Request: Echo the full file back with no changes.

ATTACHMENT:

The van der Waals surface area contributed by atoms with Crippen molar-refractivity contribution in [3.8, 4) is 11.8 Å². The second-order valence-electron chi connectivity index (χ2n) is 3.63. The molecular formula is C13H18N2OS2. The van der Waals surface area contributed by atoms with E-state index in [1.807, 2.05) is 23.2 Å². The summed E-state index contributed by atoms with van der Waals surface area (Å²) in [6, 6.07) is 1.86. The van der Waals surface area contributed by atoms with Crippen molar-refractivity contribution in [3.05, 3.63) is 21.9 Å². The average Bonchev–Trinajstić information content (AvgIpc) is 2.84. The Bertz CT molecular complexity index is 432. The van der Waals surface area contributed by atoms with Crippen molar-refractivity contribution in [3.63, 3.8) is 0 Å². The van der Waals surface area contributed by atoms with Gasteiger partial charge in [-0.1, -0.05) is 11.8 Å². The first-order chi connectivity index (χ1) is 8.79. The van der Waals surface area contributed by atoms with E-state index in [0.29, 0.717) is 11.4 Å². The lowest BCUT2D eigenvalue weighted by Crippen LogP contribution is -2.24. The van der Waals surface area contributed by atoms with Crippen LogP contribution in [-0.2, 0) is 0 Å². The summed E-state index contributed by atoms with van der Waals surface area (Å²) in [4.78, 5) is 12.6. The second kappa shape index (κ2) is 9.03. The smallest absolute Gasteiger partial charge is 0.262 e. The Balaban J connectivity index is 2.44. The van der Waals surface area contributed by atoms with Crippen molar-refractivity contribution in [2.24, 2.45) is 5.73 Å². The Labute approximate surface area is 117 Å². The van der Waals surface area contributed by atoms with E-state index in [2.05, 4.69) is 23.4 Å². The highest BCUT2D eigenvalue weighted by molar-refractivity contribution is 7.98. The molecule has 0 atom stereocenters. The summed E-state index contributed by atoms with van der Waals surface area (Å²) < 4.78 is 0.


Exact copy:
The van der Waals surface area contributed by atoms with Crippen molar-refractivity contribution in [3.8, 4) is 11.8 Å². The second-order valence-electron chi connectivity index (χ2n) is 3.63. The molecular formula is C13H18N2OS2. The van der Waals surface area contributed by atoms with E-state index in [1.807, 2.05) is 23.2 Å². The summed E-state index contributed by atoms with van der Waals surface area (Å²) in [6, 6.07) is 1.86. The van der Waals surface area contributed by atoms with Crippen molar-refractivity contribution in [3.05, 3.63) is 21.9 Å². The average Bonchev–Trinajstić information content (AvgIpc) is 2.84. The Bertz CT molecular complexity index is 432. The van der Waals surface area contributed by atoms with Crippen molar-refractivity contribution in [3.63, 3.8) is 0 Å². The van der Waals surface area contributed by atoms with Gasteiger partial charge in [-0.1, -0.05) is 11.8 Å². The first-order chi connectivity index (χ1) is 8.79. The van der Waals surface area contributed by atoms with E-state index in [0.29, 0.717) is 11.4 Å². The lowest BCUT2D eigenvalue weighted by Crippen LogP contribution is -2.24. The van der Waals surface area contributed by atoms with Crippen LogP contribution in [-0.2, 0) is 0 Å². The summed E-state index contributed by atoms with van der Waals surface area (Å²) in [4.78, 5) is 12.6. The second kappa shape index (κ2) is 9.03. The smallest absolute Gasteiger partial charge is 0.262 e. The Balaban J connectivity index is 2.44. The van der Waals surface area contributed by atoms with Crippen molar-refractivity contribution in [2.24, 2.45) is 5.73 Å². The Labute approximate surface area is 117 Å². The van der Waals surface area contributed by atoms with E-state index in [2.05, 4.69) is 23.4 Å². The highest BCUT2D eigenvalue weighted by molar-refractivity contribution is 7.98. The molecule has 0 atom stereocenters. The summed E-state index contributed by atoms with van der Waals surface area (Å²) < 4.78 is 0.